England's Matt Prior is best wicketkeeper-batsman in world, says Bob Willis
England's Matt Prior is the best wicketkeeper-batsman in world cricket, says Bob Willis.
Last Updated: 14/05/13 3:58pm
Not only has Prior set an incredibly high standard for England to follow in the field, his runs have proved invaluable and I'm not alone in wanting him to bat at six rather than seven in the Test line-up because he is certainly good enough.
To my mind he is undisputedly the best wicketkeeper-batsman in world cricket, having taken over the mantle from MS Dhoni; Prior is a much better keeper than the India skipper and these days he is a more consistent batsman as well.
Admirably, Prior is totally unselfish - he is the perfect team man and all the work he has put into his game in recent years is paying off; his footwork behind the stumps is certainly much improved.
I remember calling him 'dire Prior' when he was shelling catches in Sri Lanka in 2008 but he's come a long way since then and after the skipper, his is probably the first name on the team sheet.
Alastair Cook and James Anderson are both prolific performers and were rightfully in contention for the award. I hope very much that Anderson takes his 300th Test wicket in the first half-hour on Thursday and that Cook continues to fill his boots.
But for all-round consistency and performance, Prior shades both; he has been exemplary in everything that he has done.
If he has to block, he blocks; if the team needs him to give his wicket away he does; he is quite brilliant at getting the best out of the lower order, too, as events in Auckland showed only too well!
In short, he thoroughly deserves the award.
Continuity and consistency suggest that Tim Bresnan will perform the 12th man duties for England when the first Test against New Zealand gets underway on Thursday.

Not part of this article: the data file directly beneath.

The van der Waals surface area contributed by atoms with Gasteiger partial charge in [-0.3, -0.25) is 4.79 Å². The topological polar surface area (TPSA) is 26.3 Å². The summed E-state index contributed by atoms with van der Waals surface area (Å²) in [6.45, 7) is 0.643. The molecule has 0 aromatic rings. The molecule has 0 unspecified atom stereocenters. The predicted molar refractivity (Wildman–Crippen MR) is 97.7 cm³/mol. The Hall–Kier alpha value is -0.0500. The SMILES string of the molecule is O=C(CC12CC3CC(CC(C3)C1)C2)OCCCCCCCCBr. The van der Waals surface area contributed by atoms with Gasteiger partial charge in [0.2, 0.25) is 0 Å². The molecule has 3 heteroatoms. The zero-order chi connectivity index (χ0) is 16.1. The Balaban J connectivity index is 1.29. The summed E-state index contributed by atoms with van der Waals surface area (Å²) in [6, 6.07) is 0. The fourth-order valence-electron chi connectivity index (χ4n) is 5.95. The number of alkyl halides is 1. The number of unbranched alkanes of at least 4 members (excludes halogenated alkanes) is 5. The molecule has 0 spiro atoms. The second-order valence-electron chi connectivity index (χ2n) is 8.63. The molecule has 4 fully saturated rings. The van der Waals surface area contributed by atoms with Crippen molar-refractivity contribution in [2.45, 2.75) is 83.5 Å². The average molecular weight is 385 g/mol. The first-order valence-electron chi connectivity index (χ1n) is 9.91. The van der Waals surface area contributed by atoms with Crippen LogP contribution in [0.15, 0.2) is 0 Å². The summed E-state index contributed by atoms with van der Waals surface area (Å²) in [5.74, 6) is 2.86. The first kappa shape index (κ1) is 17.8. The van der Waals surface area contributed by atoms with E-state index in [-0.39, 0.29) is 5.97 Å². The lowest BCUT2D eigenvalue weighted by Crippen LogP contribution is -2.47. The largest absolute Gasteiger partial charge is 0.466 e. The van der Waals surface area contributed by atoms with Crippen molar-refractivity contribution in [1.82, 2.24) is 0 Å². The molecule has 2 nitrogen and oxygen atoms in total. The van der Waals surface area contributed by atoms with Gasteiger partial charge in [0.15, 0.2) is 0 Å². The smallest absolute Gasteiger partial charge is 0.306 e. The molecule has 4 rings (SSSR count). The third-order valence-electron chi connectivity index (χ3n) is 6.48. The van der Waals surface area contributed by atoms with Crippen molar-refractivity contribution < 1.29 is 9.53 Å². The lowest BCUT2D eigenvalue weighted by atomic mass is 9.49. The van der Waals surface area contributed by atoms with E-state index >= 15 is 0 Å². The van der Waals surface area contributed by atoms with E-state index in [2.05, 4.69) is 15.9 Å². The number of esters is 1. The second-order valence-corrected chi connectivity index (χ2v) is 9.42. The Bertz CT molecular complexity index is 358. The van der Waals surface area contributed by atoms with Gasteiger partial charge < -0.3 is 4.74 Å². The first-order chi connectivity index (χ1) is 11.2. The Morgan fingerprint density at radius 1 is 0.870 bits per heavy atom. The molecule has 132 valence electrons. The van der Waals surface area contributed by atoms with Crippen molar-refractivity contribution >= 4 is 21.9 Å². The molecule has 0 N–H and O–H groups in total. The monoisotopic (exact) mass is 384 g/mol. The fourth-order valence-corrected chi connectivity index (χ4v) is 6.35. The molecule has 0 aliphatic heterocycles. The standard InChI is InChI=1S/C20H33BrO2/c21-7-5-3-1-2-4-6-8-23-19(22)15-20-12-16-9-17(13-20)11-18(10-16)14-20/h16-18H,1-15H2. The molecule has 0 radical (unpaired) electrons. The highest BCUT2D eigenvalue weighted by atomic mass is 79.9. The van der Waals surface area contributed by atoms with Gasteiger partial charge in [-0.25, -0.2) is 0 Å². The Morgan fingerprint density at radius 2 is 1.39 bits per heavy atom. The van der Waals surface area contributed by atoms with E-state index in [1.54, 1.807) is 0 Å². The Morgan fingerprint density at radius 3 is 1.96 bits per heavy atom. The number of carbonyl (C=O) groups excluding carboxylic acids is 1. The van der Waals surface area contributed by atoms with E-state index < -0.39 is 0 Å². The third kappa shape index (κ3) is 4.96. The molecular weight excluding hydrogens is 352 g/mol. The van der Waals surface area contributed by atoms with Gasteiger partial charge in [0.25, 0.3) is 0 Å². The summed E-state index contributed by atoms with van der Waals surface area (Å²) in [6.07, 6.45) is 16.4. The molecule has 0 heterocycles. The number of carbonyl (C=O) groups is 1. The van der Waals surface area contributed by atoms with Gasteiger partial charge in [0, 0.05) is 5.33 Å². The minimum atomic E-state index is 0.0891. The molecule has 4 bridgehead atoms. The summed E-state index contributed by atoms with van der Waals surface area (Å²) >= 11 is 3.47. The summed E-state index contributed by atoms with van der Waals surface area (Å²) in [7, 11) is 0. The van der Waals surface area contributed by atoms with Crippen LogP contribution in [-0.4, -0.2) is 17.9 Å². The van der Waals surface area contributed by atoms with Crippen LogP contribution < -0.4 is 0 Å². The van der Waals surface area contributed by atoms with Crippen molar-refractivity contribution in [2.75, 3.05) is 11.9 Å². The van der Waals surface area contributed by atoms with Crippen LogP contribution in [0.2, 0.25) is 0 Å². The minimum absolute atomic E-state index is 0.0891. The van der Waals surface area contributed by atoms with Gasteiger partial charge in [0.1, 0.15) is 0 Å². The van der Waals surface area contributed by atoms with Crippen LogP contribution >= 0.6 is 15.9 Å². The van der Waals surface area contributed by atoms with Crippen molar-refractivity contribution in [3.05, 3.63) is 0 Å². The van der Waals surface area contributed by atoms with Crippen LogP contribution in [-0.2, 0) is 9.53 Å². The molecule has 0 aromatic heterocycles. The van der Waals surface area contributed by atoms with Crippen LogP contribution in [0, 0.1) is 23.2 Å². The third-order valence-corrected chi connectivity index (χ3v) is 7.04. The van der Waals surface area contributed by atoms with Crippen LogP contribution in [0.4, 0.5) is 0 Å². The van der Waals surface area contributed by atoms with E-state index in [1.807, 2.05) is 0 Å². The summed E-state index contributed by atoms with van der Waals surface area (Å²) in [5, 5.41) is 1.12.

That said I've heard quite poor reports about how Steven Finn is bowling this season.
I haven't seen him 'in the flesh' but I'm told he is definitely off-colour and I think he should go back to his longer run up and get some momentum from that, regardless of whether or not he knocks the stumps over!
Finn ended up bowling as a medium-pacer in New Zealand and that, quite clearly, is not his role in the team. England need him to perform as a strike bowler with the new ball.
Weather permitting, England will see how out of form Finn is over the next few days and I suspect that he'll get the nod - particularly as the opening Test is on his home ground.
But I have my concerns because run-up problems have the potential to affect a bowler's confidence totally, undermining your whole performance.
I was dropped from the England side in 1980 and missed the final two Tests of that summer because I could hardly bowl a legal delivery. In fact, I 'dismissed' both Gordon Greenidge and Desmond Haynes off no-balls in the Oval Test match.
Measuring out your run up and running in sounds easy but it is more of a complicated science than that and I sympathise whole-heartedly with people who have run-up problems.
Fortunately Steven's isn't the 43 paces that mine was, but plenty can still go wrong between the mark and the delivery stride. I believe that shorter run ups put too much strain on quick bowlers with the noticeable exception of Richard Hadlee, who really thrived on that 'Sunday League' run up.
My view is that Steven should go back to his full-length run up and approach the crease a little bit wider. That can be difficult at Lord's bearing in mind the slope if you are bowling from the pavilion end and there then becomes a real danger that you run on the pitch.
Straying into that 'danger area' was another problem I had at HQ and I hope Finn can avoid the same difficulty and avoid any unwanted attention from the umpires.